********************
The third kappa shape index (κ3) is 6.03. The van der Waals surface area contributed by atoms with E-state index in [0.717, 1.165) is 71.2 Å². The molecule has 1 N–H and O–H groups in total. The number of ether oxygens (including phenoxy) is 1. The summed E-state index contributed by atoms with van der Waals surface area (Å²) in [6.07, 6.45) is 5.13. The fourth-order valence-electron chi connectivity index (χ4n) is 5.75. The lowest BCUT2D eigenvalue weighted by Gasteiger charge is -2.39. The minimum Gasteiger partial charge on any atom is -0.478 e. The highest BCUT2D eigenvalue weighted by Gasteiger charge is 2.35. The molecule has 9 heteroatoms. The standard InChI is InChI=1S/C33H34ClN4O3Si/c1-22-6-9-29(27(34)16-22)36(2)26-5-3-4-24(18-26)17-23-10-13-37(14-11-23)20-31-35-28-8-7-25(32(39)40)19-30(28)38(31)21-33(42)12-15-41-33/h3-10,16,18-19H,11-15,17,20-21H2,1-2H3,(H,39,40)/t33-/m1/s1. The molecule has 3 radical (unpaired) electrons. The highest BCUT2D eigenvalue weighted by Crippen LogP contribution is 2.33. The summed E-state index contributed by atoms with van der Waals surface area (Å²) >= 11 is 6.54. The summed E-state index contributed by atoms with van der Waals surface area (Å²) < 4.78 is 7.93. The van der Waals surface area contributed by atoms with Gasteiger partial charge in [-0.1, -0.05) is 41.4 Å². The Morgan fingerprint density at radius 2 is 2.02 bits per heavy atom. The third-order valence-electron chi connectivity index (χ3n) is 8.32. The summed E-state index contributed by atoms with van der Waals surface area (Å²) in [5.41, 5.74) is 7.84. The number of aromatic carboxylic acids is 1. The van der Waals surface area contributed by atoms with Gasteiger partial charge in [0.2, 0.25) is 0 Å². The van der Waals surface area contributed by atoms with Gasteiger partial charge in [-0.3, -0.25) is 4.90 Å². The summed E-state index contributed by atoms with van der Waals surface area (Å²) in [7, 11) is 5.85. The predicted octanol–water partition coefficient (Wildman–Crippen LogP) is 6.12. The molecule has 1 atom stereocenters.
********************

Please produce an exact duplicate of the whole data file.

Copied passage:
The third kappa shape index (κ3) is 6.03. The van der Waals surface area contributed by atoms with E-state index in [0.717, 1.165) is 71.2 Å². The molecule has 1 N–H and O–H groups in total. The number of ether oxygens (including phenoxy) is 1. The summed E-state index contributed by atoms with van der Waals surface area (Å²) in [6.07, 6.45) is 5.13. The fourth-order valence-electron chi connectivity index (χ4n) is 5.75. The lowest BCUT2D eigenvalue weighted by Gasteiger charge is -2.39. The minimum Gasteiger partial charge on any atom is -0.478 e. The highest BCUT2D eigenvalue weighted by Gasteiger charge is 2.35. The molecule has 9 heteroatoms. The standard InChI is InChI=1S/C33H34ClN4O3Si/c1-22-6-9-29(27(34)16-22)36(2)26-5-3-4-24(18-26)17-23-10-13-37(14-11-23)20-31-35-28-8-7-25(32(39)40)19-30(28)38(31)21-33(42)12-15-41-33/h3-10,16,18-19H,11-15,17,20-21H2,1-2H3,(H,39,40)/t33-/m1/s1. The molecule has 3 radical (unpaired) electrons. The highest BCUT2D eigenvalue weighted by Crippen LogP contribution is 2.33. The summed E-state index contributed by atoms with van der Waals surface area (Å²) >= 11 is 6.54. The summed E-state index contributed by atoms with van der Waals surface area (Å²) < 4.78 is 7.93. The van der Waals surface area contributed by atoms with Gasteiger partial charge in [-0.1, -0.05) is 41.4 Å². The Morgan fingerprint density at radius 2 is 2.02 bits per heavy atom. The third-order valence-electron chi connectivity index (χ3n) is 8.32. The summed E-state index contributed by atoms with van der Waals surface area (Å²) in [5.41, 5.74) is 7.84. The number of aromatic carboxylic acids is 1. The van der Waals surface area contributed by atoms with Gasteiger partial charge in [0.2, 0.25) is 0 Å². The van der Waals surface area contributed by atoms with Gasteiger partial charge in [-0.3, -0.25) is 4.90 Å². The summed E-state index contributed by atoms with van der Waals surface area (Å²) in [7, 11) is 5.85. The predicted octanol–water partition coefficient (Wildman–Crippen LogP) is 6.12. The molecule has 1 atom stereocenters.